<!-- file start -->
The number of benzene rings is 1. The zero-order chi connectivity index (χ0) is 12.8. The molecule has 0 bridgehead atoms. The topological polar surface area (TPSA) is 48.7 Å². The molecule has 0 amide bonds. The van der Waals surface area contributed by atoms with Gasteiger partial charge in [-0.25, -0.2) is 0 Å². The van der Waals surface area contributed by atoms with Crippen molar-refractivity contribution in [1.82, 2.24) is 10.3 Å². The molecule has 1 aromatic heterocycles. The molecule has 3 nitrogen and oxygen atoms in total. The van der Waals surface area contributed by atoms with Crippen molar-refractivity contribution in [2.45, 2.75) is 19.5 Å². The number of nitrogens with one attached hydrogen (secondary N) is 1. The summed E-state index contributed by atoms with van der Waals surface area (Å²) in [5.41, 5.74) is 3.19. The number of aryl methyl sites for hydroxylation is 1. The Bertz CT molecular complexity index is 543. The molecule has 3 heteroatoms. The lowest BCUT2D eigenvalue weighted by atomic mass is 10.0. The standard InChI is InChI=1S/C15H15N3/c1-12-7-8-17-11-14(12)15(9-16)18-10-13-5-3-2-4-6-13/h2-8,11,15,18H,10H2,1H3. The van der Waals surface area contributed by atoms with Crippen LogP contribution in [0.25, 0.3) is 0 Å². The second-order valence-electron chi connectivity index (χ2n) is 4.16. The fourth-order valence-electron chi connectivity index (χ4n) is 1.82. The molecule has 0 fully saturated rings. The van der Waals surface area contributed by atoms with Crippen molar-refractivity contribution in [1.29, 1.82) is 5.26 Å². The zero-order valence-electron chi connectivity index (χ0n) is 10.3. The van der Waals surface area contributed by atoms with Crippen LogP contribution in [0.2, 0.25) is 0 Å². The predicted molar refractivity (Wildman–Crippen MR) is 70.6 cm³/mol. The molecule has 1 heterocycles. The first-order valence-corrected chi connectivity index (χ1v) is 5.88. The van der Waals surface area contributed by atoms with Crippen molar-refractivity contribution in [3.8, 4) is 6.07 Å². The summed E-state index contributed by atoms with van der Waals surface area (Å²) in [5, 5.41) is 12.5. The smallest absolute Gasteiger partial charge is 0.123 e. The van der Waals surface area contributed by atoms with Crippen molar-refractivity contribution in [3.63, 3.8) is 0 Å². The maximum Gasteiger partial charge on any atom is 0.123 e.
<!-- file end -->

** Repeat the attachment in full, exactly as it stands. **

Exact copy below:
The number of benzene rings is 1. The zero-order chi connectivity index (χ0) is 12.8. The molecule has 0 bridgehead atoms. The topological polar surface area (TPSA) is 48.7 Å². The molecule has 0 amide bonds. The van der Waals surface area contributed by atoms with Gasteiger partial charge in [-0.25, -0.2) is 0 Å². The van der Waals surface area contributed by atoms with Crippen molar-refractivity contribution in [1.82, 2.24) is 10.3 Å². The molecule has 1 aromatic heterocycles. The molecule has 3 nitrogen and oxygen atoms in total. The van der Waals surface area contributed by atoms with Crippen molar-refractivity contribution in [2.45, 2.75) is 19.5 Å². The number of nitrogens with one attached hydrogen (secondary N) is 1. The summed E-state index contributed by atoms with van der Waals surface area (Å²) in [5.41, 5.74) is 3.19. The number of aryl methyl sites for hydroxylation is 1. The Bertz CT molecular complexity index is 543. The molecule has 3 heteroatoms. The lowest BCUT2D eigenvalue weighted by atomic mass is 10.0. The standard InChI is InChI=1S/C15H15N3/c1-12-7-8-17-11-14(12)15(9-16)18-10-13-5-3-2-4-6-13/h2-8,11,15,18H,10H2,1H3. The van der Waals surface area contributed by atoms with Crippen LogP contribution in [0.25, 0.3) is 0 Å². The second-order valence-electron chi connectivity index (χ2n) is 4.16. The fourth-order valence-electron chi connectivity index (χ4n) is 1.82. The molecule has 0 fully saturated rings. The van der Waals surface area contributed by atoms with Crippen molar-refractivity contribution in [1.29, 1.82) is 5.26 Å². The zero-order valence-electron chi connectivity index (χ0n) is 10.3. The van der Waals surface area contributed by atoms with Crippen LogP contribution in [0.2, 0.25) is 0 Å². The predicted molar refractivity (Wildman–Crippen MR) is 70.6 cm³/mol. The molecule has 1 heterocycles. The first-order valence-corrected chi connectivity index (χ1v) is 5.88. The van der Waals surface area contributed by atoms with Crippen molar-refractivity contribution in [3.8, 4) is 6.07 Å². The summed E-state index contributed by atoms with van der Waals surface area (Å²) in [5, 5.41) is 12.5. The smallest absolute Gasteiger partial charge is 0.123 e. The van der Waals surface area contributed by atoms with Crippen molar-refractivity contribution in [3.63, 3.8) is 0 Å². The maximum Gasteiger partial charge on any atom is 0.123 e.